L-2-Hydroxyglutaric Acidurea (HGA)

Hydroxyglutaric Aciduria

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Price: $45.00Price: £40.00

Breeds: American Staffordshire Terrier, Mixed Breed, Pit Bull Terrier, Shorty Bull, Staffordshire Bull Terrier, Unspecified


Hydroxyglutaric Aciduria or L-2-HGA is an autosomal recessive disorder that affects the central nervous system of the dog. Autosomal recessive disorders are disorders that can be passed from either parent and require two copies of the gene to show symptoms. Clinical signs of L-2-HGA usually appear between 6 months and one year (although they can appear later). Symptoms of the disease include some or all of the following:

  • epileptic seizures
  • "wobbly" gait
  • tremors
  • muscle stiffness as a result of exercise or excitement.

Because L-2-HGA is a recessive disorder, a dog must have two copies of the mutation in order for the disease to manifest. This means that a dog can have one copy of the mutation and not experience any signs or symptoms of L-2-HGA. This dog would be known as a carrier. The carrier can then pass on either the normal gene or the mutated gene to any offspring. If two carriers are bred, there is a 25% per puppy that they will develop symptoms of L-2-HGA.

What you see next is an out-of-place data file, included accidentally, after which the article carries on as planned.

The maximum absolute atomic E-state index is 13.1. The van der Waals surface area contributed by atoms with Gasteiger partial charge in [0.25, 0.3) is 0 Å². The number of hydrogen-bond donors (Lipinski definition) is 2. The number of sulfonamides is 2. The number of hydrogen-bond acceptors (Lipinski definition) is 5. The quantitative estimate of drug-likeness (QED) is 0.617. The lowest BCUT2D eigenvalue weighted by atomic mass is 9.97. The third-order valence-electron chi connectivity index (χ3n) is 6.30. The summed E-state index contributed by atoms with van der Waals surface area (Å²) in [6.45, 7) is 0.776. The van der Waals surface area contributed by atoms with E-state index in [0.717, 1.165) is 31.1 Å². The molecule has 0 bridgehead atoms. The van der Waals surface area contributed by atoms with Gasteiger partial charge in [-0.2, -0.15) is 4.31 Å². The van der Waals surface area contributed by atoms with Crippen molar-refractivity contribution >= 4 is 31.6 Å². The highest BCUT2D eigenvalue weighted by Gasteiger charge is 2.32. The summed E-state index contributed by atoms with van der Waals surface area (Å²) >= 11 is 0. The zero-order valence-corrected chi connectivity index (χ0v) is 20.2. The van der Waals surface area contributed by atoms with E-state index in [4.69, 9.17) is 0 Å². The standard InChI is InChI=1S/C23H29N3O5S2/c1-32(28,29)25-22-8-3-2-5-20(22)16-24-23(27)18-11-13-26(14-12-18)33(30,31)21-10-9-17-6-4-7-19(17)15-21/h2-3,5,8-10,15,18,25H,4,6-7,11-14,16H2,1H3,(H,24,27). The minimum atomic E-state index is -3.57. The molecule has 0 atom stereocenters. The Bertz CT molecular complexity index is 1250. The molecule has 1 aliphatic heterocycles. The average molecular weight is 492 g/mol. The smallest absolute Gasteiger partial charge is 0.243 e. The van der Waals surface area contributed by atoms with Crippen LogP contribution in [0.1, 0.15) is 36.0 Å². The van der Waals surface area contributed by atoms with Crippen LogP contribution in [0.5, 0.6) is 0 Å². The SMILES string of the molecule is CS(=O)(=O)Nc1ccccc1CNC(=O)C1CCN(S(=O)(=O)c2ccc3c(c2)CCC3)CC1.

Possible Results

Genotype Description
HGA/HGA Affected: Dog has two copies of the HGA mutation and will be affected. The gene will be passed on to every offspring
n/HGA Carrier: Dog has one copy of the HGA mutation. The dog is not affected by HGA but may pass the mutation to offspring.
n/n Clear: Dog is negative for the mutation associated with HGA.


A L2HGDH initiator methionine codon mutation in a Yorkshire terrier with L-2-hydroxyglutaric aciduria. Farias FH, Zeng R, Johnson GS, Shelton GD, Paquette D, O'Brien DP. BMC Vet Res. 2012 Jul 26;8:124. doi: 10.1186/1746-6148-8-124. [PMID: 22834903]